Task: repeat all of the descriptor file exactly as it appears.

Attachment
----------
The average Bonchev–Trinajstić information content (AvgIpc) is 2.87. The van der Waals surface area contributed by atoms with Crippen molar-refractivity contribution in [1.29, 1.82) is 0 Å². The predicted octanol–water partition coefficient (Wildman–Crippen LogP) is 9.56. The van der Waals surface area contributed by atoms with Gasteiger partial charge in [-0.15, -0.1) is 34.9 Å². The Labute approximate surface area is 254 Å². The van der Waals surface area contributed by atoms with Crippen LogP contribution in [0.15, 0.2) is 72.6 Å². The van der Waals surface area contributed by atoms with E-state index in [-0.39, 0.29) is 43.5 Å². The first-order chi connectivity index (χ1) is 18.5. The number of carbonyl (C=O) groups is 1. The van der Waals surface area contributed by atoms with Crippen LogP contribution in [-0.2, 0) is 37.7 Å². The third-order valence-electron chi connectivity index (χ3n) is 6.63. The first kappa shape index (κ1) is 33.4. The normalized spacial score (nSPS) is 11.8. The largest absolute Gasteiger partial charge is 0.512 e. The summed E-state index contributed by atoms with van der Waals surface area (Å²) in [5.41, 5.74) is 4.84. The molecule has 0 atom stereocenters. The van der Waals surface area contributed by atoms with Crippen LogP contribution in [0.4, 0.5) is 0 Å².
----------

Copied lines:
The average Bonchev–Trinajstić information content (AvgIpc) is 2.87. The van der Waals surface area contributed by atoms with Crippen molar-refractivity contribution in [1.29, 1.82) is 0 Å². The predicted octanol–water partition coefficient (Wildman–Crippen LogP) is 9.56. The van der Waals surface area contributed by atoms with Gasteiger partial charge in [-0.15, -0.1) is 34.9 Å². The Labute approximate surface area is 254 Å². The van der Waals surface area contributed by atoms with Crippen LogP contribution in [0.15, 0.2) is 72.6 Å². The van der Waals surface area contributed by atoms with E-state index in [-0.39, 0.29) is 43.5 Å². The first-order chi connectivity index (χ1) is 18.5. The number of carbonyl (C=O) groups is 1. The van der Waals surface area contributed by atoms with Crippen LogP contribution in [-0.2, 0) is 37.7 Å². The third-order valence-electron chi connectivity index (χ3n) is 6.63. The first kappa shape index (κ1) is 33.4. The normalized spacial score (nSPS) is 11.8. The largest absolute Gasteiger partial charge is 0.512 e. The summed E-state index contributed by atoms with van der Waals surface area (Å²) in [5.41, 5.74) is 4.84. The molecule has 0 atom stereocenters. The van der Waals surface area contributed by atoms with Crippen LogP contribution in [0.4, 0.5) is 0 Å².